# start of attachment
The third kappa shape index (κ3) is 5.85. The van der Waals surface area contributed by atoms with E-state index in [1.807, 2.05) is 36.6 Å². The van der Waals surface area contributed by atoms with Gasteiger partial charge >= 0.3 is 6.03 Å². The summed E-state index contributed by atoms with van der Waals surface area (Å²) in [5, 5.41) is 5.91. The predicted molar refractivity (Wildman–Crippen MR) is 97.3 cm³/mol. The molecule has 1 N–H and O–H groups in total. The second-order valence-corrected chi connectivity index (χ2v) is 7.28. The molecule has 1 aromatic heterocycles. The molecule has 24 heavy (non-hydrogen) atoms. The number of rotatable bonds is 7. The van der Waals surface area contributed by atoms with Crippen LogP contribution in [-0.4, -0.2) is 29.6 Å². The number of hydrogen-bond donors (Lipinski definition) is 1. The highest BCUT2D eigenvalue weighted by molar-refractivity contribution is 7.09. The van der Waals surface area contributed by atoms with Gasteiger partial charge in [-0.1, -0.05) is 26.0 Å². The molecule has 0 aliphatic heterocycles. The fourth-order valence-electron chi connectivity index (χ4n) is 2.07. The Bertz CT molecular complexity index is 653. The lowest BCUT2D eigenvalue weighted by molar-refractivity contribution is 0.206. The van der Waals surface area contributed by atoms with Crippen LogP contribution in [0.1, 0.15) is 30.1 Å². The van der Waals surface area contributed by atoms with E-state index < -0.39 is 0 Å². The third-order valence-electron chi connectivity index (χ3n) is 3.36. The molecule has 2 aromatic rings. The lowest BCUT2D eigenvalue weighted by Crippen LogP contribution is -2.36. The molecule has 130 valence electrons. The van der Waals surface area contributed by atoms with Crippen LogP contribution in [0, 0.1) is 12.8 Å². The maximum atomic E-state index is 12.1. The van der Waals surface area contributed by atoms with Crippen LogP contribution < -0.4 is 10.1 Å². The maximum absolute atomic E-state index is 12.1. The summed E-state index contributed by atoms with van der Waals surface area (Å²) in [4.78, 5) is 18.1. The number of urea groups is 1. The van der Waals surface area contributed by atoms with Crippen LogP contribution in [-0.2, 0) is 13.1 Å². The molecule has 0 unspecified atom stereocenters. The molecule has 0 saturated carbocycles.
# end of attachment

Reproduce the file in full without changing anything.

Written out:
The third kappa shape index (κ3) is 5.85. The van der Waals surface area contributed by atoms with E-state index in [1.807, 2.05) is 36.6 Å². The van der Waals surface area contributed by atoms with Gasteiger partial charge >= 0.3 is 6.03 Å². The summed E-state index contributed by atoms with van der Waals surface area (Å²) in [5, 5.41) is 5.91. The predicted molar refractivity (Wildman–Crippen MR) is 97.3 cm³/mol. The molecule has 1 N–H and O–H groups in total. The second-order valence-corrected chi connectivity index (χ2v) is 7.28. The molecule has 1 aromatic heterocycles. The molecule has 24 heavy (non-hydrogen) atoms. The number of rotatable bonds is 7. The van der Waals surface area contributed by atoms with Crippen LogP contribution in [-0.4, -0.2) is 29.6 Å². The number of hydrogen-bond donors (Lipinski definition) is 1. The highest BCUT2D eigenvalue weighted by molar-refractivity contribution is 7.09. The van der Waals surface area contributed by atoms with Gasteiger partial charge in [-0.1, -0.05) is 26.0 Å². The molecule has 0 aliphatic heterocycles. The fourth-order valence-electron chi connectivity index (χ4n) is 2.07. The Bertz CT molecular complexity index is 653. The lowest BCUT2D eigenvalue weighted by molar-refractivity contribution is 0.206. The van der Waals surface area contributed by atoms with Crippen LogP contribution in [0.1, 0.15) is 30.1 Å². The van der Waals surface area contributed by atoms with E-state index < -0.39 is 0 Å². The third-order valence-electron chi connectivity index (χ3n) is 3.36. The molecule has 2 aromatic rings. The lowest BCUT2D eigenvalue weighted by Crippen LogP contribution is -2.36. The molecule has 130 valence electrons. The van der Waals surface area contributed by atoms with Crippen LogP contribution in [0, 0.1) is 12.8 Å². The maximum atomic E-state index is 12.1. The van der Waals surface area contributed by atoms with Crippen LogP contribution < -0.4 is 10.1 Å². The maximum absolute atomic E-state index is 12.1. The summed E-state index contributed by atoms with van der Waals surface area (Å²) in [4.78, 5) is 18.1. The number of urea groups is 1. The van der Waals surface area contributed by atoms with Crippen LogP contribution in [-0.2, 0) is 13.1 Å². The molecule has 0 unspecified atom stereocenters. The molecule has 0 saturated carbocycles.